The pursuit of “busyness” is all-encompassing, it is everywhere and we are all perpetuating and complaining about it at the same time.
I am sitting in a beautiful fisherman’s cottage in a sleepy village on the coast of Vietnam. The rain has started to pour, simultaneously cooling the air and scuppering our plans for the next couple of hours and so… we are forced to relax.
Instead of piling into a taxi and heading into Hoi An, the beautiful and bustling nearby town to do all the things we think we are supposed to do on holiday – sightseeing, shopping, having cultural experiences, dragging our children and ourselves around making the most of being on holiday – we do nothing.
Or do we? What, exactly is nothing?
This is what “nothing” looks like at this exact moment:
My wife finds the time to read.
My Mum enjoys the relaxing act of sweeping sand off the verandah.
My children play and make up stories.
But, why do we only allow ourselves to relax into doing these things when the rain prevents us from going somewhere else? Because we have become conditioned into “busyness” – the cult of activity and the sense of guilt or fear-of-missing-out that characterizes the modern existence.
This is true in education too. We have allowed learning to be described as “activity” and we strive to keep students busy all day and every day. We have also allowed a fear of missing out to dictate what must be learned, and when, in order to make sure everything gets “covered”. The concept of relaxation, and so – inevitably – the ability to choose to do things that only relaxation really allows, is almost entirely absent from schools.
I wonder what would happen if a school set out – with true intent – to create a sense of relaxation, to replace “busyness” and fragmentation with long periods of time during which teachers and students could relax into simple, deep and meaningful pursuits, to value what happens in those circumstances rather than panicking about what is not happening…
Header image from http://www.boundless.org/~/media/Images/article/rel-13-good-busyness.ashx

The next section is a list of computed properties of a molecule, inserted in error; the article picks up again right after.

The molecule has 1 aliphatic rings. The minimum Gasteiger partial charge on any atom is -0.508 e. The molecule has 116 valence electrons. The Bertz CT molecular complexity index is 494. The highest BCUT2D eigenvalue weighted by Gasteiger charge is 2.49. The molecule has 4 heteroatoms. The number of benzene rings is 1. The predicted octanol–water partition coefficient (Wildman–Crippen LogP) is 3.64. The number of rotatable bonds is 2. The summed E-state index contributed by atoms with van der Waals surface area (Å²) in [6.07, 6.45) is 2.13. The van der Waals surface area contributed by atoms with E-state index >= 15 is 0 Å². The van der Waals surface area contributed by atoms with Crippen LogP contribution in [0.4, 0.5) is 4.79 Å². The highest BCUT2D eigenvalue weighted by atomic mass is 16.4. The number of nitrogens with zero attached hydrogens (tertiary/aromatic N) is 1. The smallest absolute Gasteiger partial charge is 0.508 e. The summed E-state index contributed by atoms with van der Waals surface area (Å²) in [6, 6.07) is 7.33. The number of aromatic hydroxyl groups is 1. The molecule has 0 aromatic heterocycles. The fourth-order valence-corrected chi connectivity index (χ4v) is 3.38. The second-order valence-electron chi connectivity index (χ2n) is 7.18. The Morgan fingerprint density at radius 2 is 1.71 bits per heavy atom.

Visible thinking is nothing new.
Many people do it, at varying levels.
This got me thinking about how people use visible thinking beyond just using visible thinking strategies. Do we use this to drive student inquires and interests by taking the time to read everything students write or is it just decoration that looks good on the wall?
Let us share something that worked well today and consider the possibilities and potential in the “new doors” that visible thinking strategies open up. At the moment students are exploring, interacting and creating through the arts as a way to launch into their next unit of inquiry. We set the rooms up with different art zones and they had total freedom in what they could do, and choose where to go and when. We just stepped back and let it all happen. 30 minutes into the experience we brought them together to respond to some questions and statements that were written to provoke thinking.
The results were incredibly revealing.
We started to read all of them carefully and noticed that just about every student made a connection that opened up new doors to learning. This is responsive teaching. Could you imagine what doors would open if we gave the students time to explore, create and interact with the powerful statements and ideas they have revealed to us? Whether it be revealing their personality, learning style, knowledge, skills, attitudes…….. it is all telling. They are telling us how to teach them and maybe what they want school to be more like, if we gave them the time to do so. Where could these lead? How could they spark new connections and learning? Are we opening doors and walking through them, or shutting them closed?”
Whether we like it or not, teachers need to be interesting. If we are not interesting then there is little or no chance that our students will find us or the material we teach of any interest at all.
But, how do you “become interesting”. Paul Arden, in his brilliant little book called “Whatever you think think the opposite” makes the case that it simply requires you to be interested.
Many of us in this profession trudge the well-trodden path from school to home and home to school. For many, life revolves around school and an unhealthy obsession with how much work there is to do. Sometimes there is even a twisted pride and rivalry around how late people stay at work, who gets in to school earliest and who comes in at the weekend or doesn’t. There is a dangerous assumption that the hardest working teachers are the best teachers.
I have bad news for these people. All those countless hours spent at work may mean they get more done, but may make it much less likely that their students want to learn from or with them. It may make them very dull people who are unlikely to interest, inspire or motivate young people in the slightest.
So, instead of staying behind at work… ask yourself if that task really needs doing or if it will really transform learning. If not, get out of there… go and explore your city, go and take some photos, go and read a good book, go and see a movie, go and meet a friend (who doesn’t work at school!) and talk about life, go to a museum, go and people-watch somewhere, go down that alleyway you’ve always wondered about, enroll in an evening class, eat somewhere you’ve never tried before, go to a market, develop that talent that lies dormant… be interested in the world outside of school.
What you bring back to your classroom – knowledge, curiosity, connections, awareness, compassion, perspectives – will inevitably make you a better teacher.